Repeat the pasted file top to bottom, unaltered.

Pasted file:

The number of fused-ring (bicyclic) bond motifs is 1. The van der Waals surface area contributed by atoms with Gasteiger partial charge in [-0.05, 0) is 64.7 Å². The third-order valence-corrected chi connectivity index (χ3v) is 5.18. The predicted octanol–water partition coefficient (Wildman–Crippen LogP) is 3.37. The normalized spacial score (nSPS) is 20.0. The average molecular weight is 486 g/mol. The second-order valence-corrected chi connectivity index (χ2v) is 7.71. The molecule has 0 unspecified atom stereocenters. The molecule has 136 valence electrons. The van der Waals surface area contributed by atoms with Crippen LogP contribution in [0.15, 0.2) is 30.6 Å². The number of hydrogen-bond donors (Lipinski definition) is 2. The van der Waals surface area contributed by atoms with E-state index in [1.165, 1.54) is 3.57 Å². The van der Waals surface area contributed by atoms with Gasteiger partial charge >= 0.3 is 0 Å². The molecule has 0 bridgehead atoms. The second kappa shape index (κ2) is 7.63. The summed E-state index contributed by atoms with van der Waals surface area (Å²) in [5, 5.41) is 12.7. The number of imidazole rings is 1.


The number of fused-ring (bicyclic) bond motifs is 1. The van der Waals surface area contributed by atoms with Gasteiger partial charge in [-0.05, 0) is 64.7 Å². The third-order valence-corrected chi connectivity index (χ3v) is 5.18. The predicted octanol–water partition coefficient (Wildman–Crippen LogP) is 3.37. The normalized spacial score (nSPS) is 20.0. The average molecular weight is 486 g/mol. The second-order valence-corrected chi connectivity index (χ2v) is 7.71. The molecule has 0 unspecified atom stereocenters. The molecule has 136 valence electrons. The van der Waals surface area contributed by atoms with Crippen LogP contribution in [0.15, 0.2) is 30.6 Å². The number of hydrogen-bond donors (Lipinski definition) is 2. The van der Waals surface area contributed by atoms with E-state index in [1.165, 1.54) is 3.57 Å². The van der Waals surface area contributed by atoms with Gasteiger partial charge >= 0.3 is 0 Å². The molecule has 0 bridgehead atoms. The second kappa shape index (κ2) is 7.63. The summed E-state index contributed by atoms with van der Waals surface area (Å²) in [5, 5.41) is 12.7. The number of imidazole rings is 1.